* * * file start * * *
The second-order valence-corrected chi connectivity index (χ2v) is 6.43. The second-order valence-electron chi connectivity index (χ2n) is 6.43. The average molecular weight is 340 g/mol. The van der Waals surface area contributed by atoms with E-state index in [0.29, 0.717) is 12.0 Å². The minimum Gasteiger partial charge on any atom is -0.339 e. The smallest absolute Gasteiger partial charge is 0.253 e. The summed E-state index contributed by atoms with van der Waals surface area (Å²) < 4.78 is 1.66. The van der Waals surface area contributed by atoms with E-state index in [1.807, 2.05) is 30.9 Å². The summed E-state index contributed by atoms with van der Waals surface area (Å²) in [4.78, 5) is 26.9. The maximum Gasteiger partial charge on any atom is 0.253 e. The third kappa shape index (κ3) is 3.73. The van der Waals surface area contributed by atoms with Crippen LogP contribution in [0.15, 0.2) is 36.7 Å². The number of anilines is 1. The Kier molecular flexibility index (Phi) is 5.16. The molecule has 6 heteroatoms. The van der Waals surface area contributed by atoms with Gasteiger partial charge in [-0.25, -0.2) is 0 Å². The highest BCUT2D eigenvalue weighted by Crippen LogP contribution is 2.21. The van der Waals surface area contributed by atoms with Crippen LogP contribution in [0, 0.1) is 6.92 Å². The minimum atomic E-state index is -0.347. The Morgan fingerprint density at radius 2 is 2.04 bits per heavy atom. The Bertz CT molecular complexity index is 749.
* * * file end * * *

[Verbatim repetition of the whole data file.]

The second-order valence-corrected chi connectivity index (χ2v) is 6.43. The second-order valence-electron chi connectivity index (χ2n) is 6.43. The average molecular weight is 340 g/mol. The van der Waals surface area contributed by atoms with E-state index in [0.29, 0.717) is 12.0 Å². The minimum Gasteiger partial charge on any atom is -0.339 e. The smallest absolute Gasteiger partial charge is 0.253 e. The summed E-state index contributed by atoms with van der Waals surface area (Å²) < 4.78 is 1.66. The van der Waals surface area contributed by atoms with E-state index in [1.807, 2.05) is 30.9 Å². The summed E-state index contributed by atoms with van der Waals surface area (Å²) in [4.78, 5) is 26.9. The maximum Gasteiger partial charge on any atom is 0.253 e. The third kappa shape index (κ3) is 3.73. The van der Waals surface area contributed by atoms with Crippen LogP contribution in [0.15, 0.2) is 36.7 Å². The number of anilines is 1. The Kier molecular flexibility index (Phi) is 5.16. The molecule has 6 heteroatoms. The van der Waals surface area contributed by atoms with Gasteiger partial charge in [-0.25, -0.2) is 0 Å². The highest BCUT2D eigenvalue weighted by Crippen LogP contribution is 2.21. The van der Waals surface area contributed by atoms with Crippen LogP contribution in [0, 0.1) is 6.92 Å². The minimum atomic E-state index is -0.347. The Morgan fingerprint density at radius 2 is 2.04 bits per heavy atom. The Bertz CT molecular complexity index is 749.